Provided by: mlocate_0.20-2ubuntu1_i386 bug

NAME

       mlocate.db - a mlocate database

DESCRIPTION

       A  mlocate  database  starts  with  a  file header: 8 bytes for a magic
       number ("\0mlocate" like a C literal), 4 bytes  for  the  configuration
       block  size  in  big endian, 1 byte for file format version (0), 1 byte
       for the “require visibility” flag (0 or 1), 2 bytes padding, and a NUL-
       terminated path name of the root of the database.

       The  header  is  followed  by a configuration block, included to ensure
       databases are not reused if some  configuration  changes  could  affect
       their contents.  The size of the configuration block in bytes is stored
       in the file header.  The configuration block is a sequence of  variable
       assignments,  ordered  by  variable  name.   Each  variable  assignment
       consists of a NUL-terminated variable name and an ordered list of  NUL-
       terminated  values.   The  value  list  is  terminated  by one more NUL
       character.  The ordering used is defined by the strcmp () function.

       Currently defined variables are:

       prune_bind_mounts
              A single entry, the  value  of  PRUNE_BIND_MOUNTS;  one  of  the
              strings 0 or 1.

       prunefs
              The value of PRUNEFS, each entry is converted to uppercase.

       prunepaths
              The value of PRUNEPATHS.

       The  rest  of  the  file  until  EOF  describes  directories  and their
       contents.  Each directory starts with a header: 8 bytes  for  directory
       time  (seconds) in big endian, 4 bytes for directory time (nanoseconds)
       in big endian (0 if unknown,  less  than  1,000,000,000),  and  a  NUL-
       terminated  path  name  of  the  the  directory.  Directory contents, a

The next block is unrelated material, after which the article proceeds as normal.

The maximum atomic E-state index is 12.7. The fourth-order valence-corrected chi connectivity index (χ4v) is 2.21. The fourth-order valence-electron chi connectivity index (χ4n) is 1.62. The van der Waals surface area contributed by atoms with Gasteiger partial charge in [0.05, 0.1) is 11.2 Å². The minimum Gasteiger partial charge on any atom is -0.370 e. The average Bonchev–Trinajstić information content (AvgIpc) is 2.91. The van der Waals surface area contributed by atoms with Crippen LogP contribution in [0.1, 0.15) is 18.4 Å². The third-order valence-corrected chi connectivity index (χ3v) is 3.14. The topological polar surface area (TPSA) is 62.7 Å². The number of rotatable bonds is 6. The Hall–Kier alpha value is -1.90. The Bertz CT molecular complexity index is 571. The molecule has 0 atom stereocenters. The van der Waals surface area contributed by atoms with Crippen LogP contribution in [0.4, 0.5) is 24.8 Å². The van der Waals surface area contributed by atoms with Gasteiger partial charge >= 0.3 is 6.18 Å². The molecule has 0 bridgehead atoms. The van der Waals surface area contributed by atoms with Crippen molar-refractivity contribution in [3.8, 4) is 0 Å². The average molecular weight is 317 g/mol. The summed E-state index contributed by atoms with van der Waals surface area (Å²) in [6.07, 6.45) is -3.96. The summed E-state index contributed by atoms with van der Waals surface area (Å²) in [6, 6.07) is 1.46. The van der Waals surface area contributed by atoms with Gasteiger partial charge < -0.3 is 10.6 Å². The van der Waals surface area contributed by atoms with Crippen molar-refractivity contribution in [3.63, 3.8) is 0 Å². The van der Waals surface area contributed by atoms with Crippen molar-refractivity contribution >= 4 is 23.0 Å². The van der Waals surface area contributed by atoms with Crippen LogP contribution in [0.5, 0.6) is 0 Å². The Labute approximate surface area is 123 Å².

sequence of file entries sorted by name, follow.

       Directory  time  is  the  maximum  of  st_ctime  and  st_mtime  of  the
       directory.  updatedb(8) uses the original data if the directory time in
       the database and in the file  system  match  exactly.   Directory  time
       equal to 0 always causes rescanning of the directory: this is necessary
       to handle directories which  were  being  updated  while  building  the
       database.

       Each file entry starts with a single byte, marking its type:

       0      A  non-directory  file.   Followed by a NUL-terminated file (not
              path) name.

       1      A subdirectory.  Followed by a NUL-terminated  file  (not  path)
              name.

       2      Marks the end of the current directory.

       locate(1)  only  reports file entries, directory names are not reported
       because they are reported as an entry in their parent  directory.   The
       only  exception  is the root directory of the database, which is stored
       in the file header.

AUTHOR

       Miloslav Trmac <mitr@redhat.com>

SEE ALSO

       locate(1), updatedb.conf(5), updatedb(8)